Twitter’s Analytics tool has never been super forthcoming about all it can do. From its lackluster announcement of a stellar feature to non-obvious ways of getting at your data, it’s a goldmine without a map. As you start looking at the year’s marketing data, you might logically say, hey, can we analyze how we did on Twitter? From the default Analytics interface, the answer might appear to be no. Luckily, there’s a trick to get the answer you need.
First, log into Twitter Analytics by going to ads.twitter.com or analytics.twitter.com, depending on what your account is set up for (if you don’t see anything in one, try the other). Next, go to the Tweet Activity section:
What you’ll see is the last 28 days of activity and some defaults to choose by month. We want none of that! Instead, use the calendar selector to manually go back to January 1, 2014:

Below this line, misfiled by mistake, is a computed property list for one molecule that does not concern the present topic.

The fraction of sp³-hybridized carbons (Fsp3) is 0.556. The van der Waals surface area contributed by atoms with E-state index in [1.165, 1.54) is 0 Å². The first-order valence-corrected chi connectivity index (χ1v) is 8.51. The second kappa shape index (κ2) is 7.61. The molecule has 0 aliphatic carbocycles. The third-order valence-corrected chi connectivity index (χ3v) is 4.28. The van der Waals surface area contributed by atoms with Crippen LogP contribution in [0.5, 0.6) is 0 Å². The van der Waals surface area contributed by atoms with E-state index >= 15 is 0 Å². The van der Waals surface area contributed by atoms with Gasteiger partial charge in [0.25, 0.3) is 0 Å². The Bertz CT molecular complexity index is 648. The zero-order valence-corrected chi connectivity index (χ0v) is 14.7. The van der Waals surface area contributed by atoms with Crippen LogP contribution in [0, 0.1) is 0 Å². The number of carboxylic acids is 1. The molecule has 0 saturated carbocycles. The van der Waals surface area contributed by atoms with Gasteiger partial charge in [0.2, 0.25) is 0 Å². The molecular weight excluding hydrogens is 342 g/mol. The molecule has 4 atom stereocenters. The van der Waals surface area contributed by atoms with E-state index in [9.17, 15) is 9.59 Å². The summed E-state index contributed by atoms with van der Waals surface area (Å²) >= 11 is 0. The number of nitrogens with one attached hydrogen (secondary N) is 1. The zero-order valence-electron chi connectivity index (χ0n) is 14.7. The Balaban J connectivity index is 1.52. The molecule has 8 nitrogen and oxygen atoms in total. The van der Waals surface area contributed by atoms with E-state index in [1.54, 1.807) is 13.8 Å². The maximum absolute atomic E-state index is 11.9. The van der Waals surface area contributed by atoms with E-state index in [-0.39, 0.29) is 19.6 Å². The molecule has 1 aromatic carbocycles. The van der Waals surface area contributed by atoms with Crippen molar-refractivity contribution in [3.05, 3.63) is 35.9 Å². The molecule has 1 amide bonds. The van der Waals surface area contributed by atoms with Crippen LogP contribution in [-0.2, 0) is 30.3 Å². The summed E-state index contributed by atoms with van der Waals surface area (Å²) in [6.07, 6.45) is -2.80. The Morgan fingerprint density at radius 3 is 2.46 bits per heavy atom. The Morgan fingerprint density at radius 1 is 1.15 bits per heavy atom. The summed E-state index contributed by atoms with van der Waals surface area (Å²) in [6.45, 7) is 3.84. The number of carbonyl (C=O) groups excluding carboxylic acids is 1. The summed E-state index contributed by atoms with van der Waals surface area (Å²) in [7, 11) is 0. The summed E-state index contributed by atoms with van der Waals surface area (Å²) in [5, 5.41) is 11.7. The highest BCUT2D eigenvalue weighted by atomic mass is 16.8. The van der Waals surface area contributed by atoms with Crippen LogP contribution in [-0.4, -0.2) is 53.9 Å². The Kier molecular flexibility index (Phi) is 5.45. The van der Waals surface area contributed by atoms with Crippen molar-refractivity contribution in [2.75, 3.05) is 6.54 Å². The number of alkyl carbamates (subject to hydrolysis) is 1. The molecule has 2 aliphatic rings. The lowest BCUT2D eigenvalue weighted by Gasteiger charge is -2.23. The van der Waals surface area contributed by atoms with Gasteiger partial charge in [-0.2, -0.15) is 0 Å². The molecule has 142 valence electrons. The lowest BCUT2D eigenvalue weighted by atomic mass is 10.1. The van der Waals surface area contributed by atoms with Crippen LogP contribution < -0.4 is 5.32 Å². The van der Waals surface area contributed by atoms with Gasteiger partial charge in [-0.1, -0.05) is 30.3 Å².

You’ll likely see a screen with a few hazy charts and no tweets listed. Don’t worry. Hit the Export Data button:
Wait for a bit as Twitter thinks about it, then spits out a CSV file. Suddenly, instead of having just the last 28 days of data to work with, you have all of calendar year 2014 and then some:
Now go apply any of the data analysis methods you’ve learned to the data, mix and mash it up with your web analytics, with your retail point of sale data, with anything else you want. You’re now in the driver’s seat when it comes to your 2014 Twitter data. For example, I did a very quick graph of impressions and saw this, a classic Pareto/powerlaw curve:
I also checked and found that the median number of times a tweet of mine is seen is roughly 2,000. That sounds like a lot until you consider that I have 78,000 followers, and suddenly it means the average reach of my tweets is about 2.5% of my total audience. Still better than my Facebook Page by an order of magnitude, but put in context, my email newsletter crushes any form of social media. If I was running my personal life and accounts like a business, I’d double down on email instead.
Give this hidden feature on Twitter a try with your own data and see how your 2014 went.
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